Our roving international correspondent, Bob Schiff, has been traveling throughout Asia, reporting on the obscure and exotic. Here is his sixth installment detailing his travels. Enjoy Shiff's musings on the locals, customs, accommodations, and certainly the visual and descriptive majesty of the sites he is visiting and documenting.
Visions of death by natures predators, particularly horrific and gruesome endings might include being torn apart in a dark watery ocean by a large shark, being mauled by a big cat in an African jungle, being subject to a death roll griped in the jaws of a crocodile in an Australian swamp, and perhaps being swat to ribbons by the claws of a bear in the Rocky Mountains. I can now add to that list being eaten by a Komodo Dragon. Komodo Dragons are large carnivorous monitor lizards that live only on the island of Komodo (about 1,700), the nearby islands of Rinca (1,300), Gili Dasami (100), Gili Motang (100) and across a narrow channel on western Flores (2,000) - all just east of Sumbawa island in the Indonesian archipelago of Nusa Tenggara. Males grow to over three meters and can weigh up to about 200 kg. They are fearsome predators capable of sudden bursts of speed to over 20 kph (over 12 mph) with sharp claws, powerful tails, serrated teeth and a tough scaly covering. Their saliva contains a mild venom and deadly bacteria - once bitten a dragon will stalk a large ever weakening victim for days or weeks until near death and then move in for the kill. More modest size prey are just torn apart and eaten on the spot. Dragons are not fickle eaters, they even eat carrion (dead and decaying animals).
The dock at Komodo Island.
Labuan Bajo on the western tip of Flores is the gateway to the Komodo National Park, a World Heritage site and home to a rich and diverse terrestrial and undersea ecosystem. There are few ways to get there; either fly from Denpasar (Bali) or take a multi-day boat trip from Lombok. I was already in Lombok and didn't want to backtrack and the boat trip seemed like a more adventurous option anyway. There are several boat operators most with horrible reputations - no radio on board, no navigation equipment, no safety equipment, no fresh water, poor food, filthy sleeping accommodations, etc. The route along the north shore of Sumbawa island is remote and the seas can at times get rough. For both safety and health reasons (comfort too) this is not a trip to take lightly.
Perama Tours is a well established operator and has the best reputation for this particular trip. They have a boat that leaves every six days from Lombok making a few stops for swimming and snorkeling along the way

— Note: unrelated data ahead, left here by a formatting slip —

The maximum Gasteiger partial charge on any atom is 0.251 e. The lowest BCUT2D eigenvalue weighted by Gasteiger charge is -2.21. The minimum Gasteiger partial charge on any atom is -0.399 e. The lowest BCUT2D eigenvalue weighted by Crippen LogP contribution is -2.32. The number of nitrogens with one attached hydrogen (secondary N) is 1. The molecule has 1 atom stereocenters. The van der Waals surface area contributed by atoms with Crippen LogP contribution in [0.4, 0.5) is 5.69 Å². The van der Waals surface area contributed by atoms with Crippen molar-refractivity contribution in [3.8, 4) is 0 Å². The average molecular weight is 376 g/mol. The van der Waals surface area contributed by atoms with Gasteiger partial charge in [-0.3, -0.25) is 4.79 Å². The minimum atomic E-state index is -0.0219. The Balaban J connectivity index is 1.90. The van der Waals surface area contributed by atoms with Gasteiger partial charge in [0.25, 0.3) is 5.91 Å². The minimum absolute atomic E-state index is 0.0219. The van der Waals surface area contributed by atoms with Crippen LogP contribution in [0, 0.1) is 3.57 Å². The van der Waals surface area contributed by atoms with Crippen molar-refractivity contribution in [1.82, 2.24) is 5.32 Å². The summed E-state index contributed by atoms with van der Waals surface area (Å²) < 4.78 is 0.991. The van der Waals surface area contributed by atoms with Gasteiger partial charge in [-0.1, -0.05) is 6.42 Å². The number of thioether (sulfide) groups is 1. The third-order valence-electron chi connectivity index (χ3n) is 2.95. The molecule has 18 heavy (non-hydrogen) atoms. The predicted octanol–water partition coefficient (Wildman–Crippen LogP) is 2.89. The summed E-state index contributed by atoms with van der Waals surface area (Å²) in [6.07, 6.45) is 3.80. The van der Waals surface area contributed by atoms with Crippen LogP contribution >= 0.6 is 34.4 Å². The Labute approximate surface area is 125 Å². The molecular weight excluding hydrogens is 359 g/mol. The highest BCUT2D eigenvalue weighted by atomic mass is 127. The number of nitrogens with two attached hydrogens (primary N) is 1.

culminating with the highlight of the trip, a stop at Komodo island to see the dragons before disembarking at Labuan Bajo.
Back to the boat.
"What do you mean the tour already left?" I'm calling to confirm tomorrow's trip. A bus from the west side of Lombok travels to Kayangan Harbor on the eastern side to meet the boat and it left today, not tomorrow. Don't ask. After several phone calls and a quick review of my limited options I call back and ask if I can meet the boat at the harbor. Sure. I hire a driver, do a fast pack and off we race to meet the boat. It's a scary three hour ride over poor roads passing everything in our way but we make it.
At about 25-30 meters what I suppose is an Indonesian classic wooden passenger cruise boat is tied to a dock dwarfed by a much larger Makassar freight carrying schooner. With 20 guests and about eight crew I would have preferred the larger boat. There are two classes - deck and cabin. At 600,000 rupiah (about $66 USD) more I opted for cabin class. At first they tried to jam three guys into a cabin that could only reasonably hold two so we had to sort that out before departure.
Then it was off for a short journey to our first port-of-call, a tiny spec of sand and scrub about an hour away. We spend the late afternoon swimming and snorkeling while the staff prepares dinner - fresh fish and vegetables over an open fire. After some hokey attempts at bonding (guitars and signing around the fire, learning traditional dance steps) it's back to the boat for a 9 p.m. departure. It's a beautiful starry night. The seas are calm and that hokey bonding seemed to work - we have a great group of travelers (all European, mostly from Holland) all with interesting stories and all looking forward with great enthusiasm to the adventures that lie ahead.
I'm up at 5:30 a.m. and watch sunrise with the captain, easy going and always with a smile he clearly enjoys his job. I'm reminded that coffee always tastes best during early mornings at sea, especially the thick rich local brew here in Indonesia. We arrive at a small island at about 7 a.m., drop anchor and rustle up the late sleepers so we can have breakfast. They ferry us ashore in the small tender for some swimming and snorkeling and then it's off again - seven hours to a stop along the northern shore of Sumbawa Island for dinner before our night journey to Komodo. Just after lunch we are hit by a squall - about 25 knots of wind push the seas up into rolling two meter swells that send many in our group to the lee rail. Torrential wind swept rain drives everyone to their cabins. Spirits seem dampened, literally. I stay in the wheelhouse with the captain. The squall passes but leaves behind a lumpy
sea. We arrive at a small niche of a bay along the desolate northern shore of Sumbawa, the seas subside and spirits lift. After dinner some are not so anxious to head back out but we have dragons to see so it's up with the anchor and off we go for a full night's sail to Komodo.
On Komodo Island - a national park that gets about 35,000 visitors per year to see the dragons.